5 Things NOT to do in Russia

5 Things NOT to do in Russia

If you’re heading to Russia for the 2018 World Cup, are visiting friends or family or are just going to check the country out, take a look at our guide to Russian etiquette. Obviously you’ll want to avoid offending anyone, so these social rules and superstitions may come in useful. Here our our 5 Things NOT to do in Russia.

1.  Don’t show the soles of your feet

When you casually sit down in someone’s living room, an office or on public transport in Russia, make sure the soles of your feet are not pointing towards anyone. Just think of all the dust and muck you walk on with the soles of your feet each day, this is simply just good Russian etiquette. If you show the soles of your feet to nearby people you may receive a Russian glare.

2.  Don’t leave your empty vodka bottle on the table

However much vodka you’ve already drunk, keep some wits about you, so as not to offend your host. After polishing off a bottle of vodka, you must place it on the floor before a new bottle is brought to the table – this is one of the golden rules of Russian etiquette. The origin of this superstition is unclear, but could originate from Russian soldiers’ attempts to hide their empties when fighting against Napoleon.

3. Don’t whistle indoors

You’ve had a great time exploring the city today, and you want to show your host how much fun you’re having. However, happily whistling away indoors will not make a happy host. According to Russian etiquette rules and superstition, whistling indoors will bring financial ruin to the household, or bar or restaurant. So don’t whistle along to that World Cup theme tune, however tempted you are!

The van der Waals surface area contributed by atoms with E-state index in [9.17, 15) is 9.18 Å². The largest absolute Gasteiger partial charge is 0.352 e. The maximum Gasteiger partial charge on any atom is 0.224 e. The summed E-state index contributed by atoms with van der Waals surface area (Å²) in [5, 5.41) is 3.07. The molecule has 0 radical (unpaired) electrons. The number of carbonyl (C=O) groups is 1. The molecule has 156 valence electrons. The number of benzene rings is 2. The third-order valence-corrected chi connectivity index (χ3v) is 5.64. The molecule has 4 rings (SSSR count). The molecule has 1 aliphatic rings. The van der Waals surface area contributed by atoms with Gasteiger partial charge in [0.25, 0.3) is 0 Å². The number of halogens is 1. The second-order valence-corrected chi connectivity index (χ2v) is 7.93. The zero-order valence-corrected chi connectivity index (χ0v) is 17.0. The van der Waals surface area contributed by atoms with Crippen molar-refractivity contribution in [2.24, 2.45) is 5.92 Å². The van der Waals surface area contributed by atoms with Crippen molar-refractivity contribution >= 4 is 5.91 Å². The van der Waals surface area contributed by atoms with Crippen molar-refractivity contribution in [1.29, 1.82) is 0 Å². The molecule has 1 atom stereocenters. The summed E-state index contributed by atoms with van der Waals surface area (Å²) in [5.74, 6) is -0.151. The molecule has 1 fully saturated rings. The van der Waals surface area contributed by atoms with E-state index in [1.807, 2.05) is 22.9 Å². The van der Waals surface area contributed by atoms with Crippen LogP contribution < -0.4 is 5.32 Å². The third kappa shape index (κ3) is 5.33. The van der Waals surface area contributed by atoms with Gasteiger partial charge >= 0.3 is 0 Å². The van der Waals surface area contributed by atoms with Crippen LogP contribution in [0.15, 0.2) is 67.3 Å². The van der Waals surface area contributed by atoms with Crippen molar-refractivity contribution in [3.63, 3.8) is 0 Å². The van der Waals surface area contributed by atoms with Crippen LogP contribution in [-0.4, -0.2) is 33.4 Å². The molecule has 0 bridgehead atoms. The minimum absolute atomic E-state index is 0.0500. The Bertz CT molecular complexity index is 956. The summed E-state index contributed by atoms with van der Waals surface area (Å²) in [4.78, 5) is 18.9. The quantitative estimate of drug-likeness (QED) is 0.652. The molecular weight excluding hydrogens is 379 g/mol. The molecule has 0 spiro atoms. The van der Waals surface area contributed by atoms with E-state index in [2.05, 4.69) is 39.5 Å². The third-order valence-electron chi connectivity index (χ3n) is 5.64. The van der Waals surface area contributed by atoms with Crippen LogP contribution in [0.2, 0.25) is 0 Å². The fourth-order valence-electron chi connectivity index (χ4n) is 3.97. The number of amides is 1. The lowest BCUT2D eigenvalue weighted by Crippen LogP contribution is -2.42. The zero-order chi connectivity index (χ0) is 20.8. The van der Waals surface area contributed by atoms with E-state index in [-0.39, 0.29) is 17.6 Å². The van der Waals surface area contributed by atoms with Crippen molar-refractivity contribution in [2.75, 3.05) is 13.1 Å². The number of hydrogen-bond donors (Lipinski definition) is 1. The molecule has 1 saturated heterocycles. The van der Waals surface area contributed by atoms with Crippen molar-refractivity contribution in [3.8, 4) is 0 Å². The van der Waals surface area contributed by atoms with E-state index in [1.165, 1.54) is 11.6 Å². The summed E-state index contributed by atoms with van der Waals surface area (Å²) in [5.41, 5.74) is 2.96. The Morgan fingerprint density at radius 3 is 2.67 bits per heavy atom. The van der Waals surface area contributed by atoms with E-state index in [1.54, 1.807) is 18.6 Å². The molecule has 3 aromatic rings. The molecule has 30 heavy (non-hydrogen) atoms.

4. Don’t shake hands over a threshold

Perhaps you are sealing a deal on a property or meeting the owner of an Airbnb for your short stay in Russia. You need to shake hands when you are outside the property or fully inside. Doing it over the threshold is said to offend the house spirit. The threshold of a property is where Russians believe the spirit of the house lives and if you offend it, it means very bad luck.

5. Make sure you bring a gift

If you are visiting Russian friends, it’s important that you take a little something with you – this is actually good etiquette anywhere. If you don’t take something as gratitude, some Russian people will be offended and you won’t get such a warm welcome.

Find more things NOT to do in Russia here.

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